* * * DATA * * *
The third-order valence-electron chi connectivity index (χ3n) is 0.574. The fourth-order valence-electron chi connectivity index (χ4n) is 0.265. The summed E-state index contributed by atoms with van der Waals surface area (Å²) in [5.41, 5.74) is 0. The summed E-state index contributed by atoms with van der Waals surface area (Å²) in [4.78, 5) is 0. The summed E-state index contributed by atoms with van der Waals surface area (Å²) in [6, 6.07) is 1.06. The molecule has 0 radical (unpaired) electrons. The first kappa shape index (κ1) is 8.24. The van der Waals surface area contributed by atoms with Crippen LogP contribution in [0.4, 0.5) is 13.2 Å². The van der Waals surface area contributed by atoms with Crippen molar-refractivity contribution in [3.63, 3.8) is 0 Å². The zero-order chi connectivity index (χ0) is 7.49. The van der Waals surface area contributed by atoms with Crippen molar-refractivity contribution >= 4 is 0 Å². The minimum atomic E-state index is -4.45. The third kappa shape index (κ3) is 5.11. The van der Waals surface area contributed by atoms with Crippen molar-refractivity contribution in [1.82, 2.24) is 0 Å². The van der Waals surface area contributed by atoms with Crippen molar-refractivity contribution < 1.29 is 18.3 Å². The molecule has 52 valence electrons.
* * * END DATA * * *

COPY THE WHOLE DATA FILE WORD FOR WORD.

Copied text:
The third-order valence-electron chi connectivity index (χ3n) is 0.574. The fourth-order valence-electron chi connectivity index (χ4n) is 0.265. The summed E-state index contributed by atoms with van der Waals surface area (Å²) in [5.41, 5.74) is 0. The summed E-state index contributed by atoms with van der Waals surface area (Å²) in [4.78, 5) is 0. The summed E-state index contributed by atoms with van der Waals surface area (Å²) in [6, 6.07) is 1.06. The molecule has 0 radical (unpaired) electrons. The first kappa shape index (κ1) is 8.24. The van der Waals surface area contributed by atoms with Crippen LogP contribution in [0.4, 0.5) is 13.2 Å². The van der Waals surface area contributed by atoms with Crippen molar-refractivity contribution in [3.63, 3.8) is 0 Å². The zero-order chi connectivity index (χ0) is 7.49. The van der Waals surface area contributed by atoms with Crippen molar-refractivity contribution >= 4 is 0 Å². The minimum atomic E-state index is -4.45. The third kappa shape index (κ3) is 5.11. The van der Waals surface area contributed by atoms with Crippen molar-refractivity contribution in [1.82, 2.24) is 0 Å². The van der Waals surface area contributed by atoms with Crippen molar-refractivity contribution < 1.29 is 18.3 Å². The molecule has 52 valence electrons.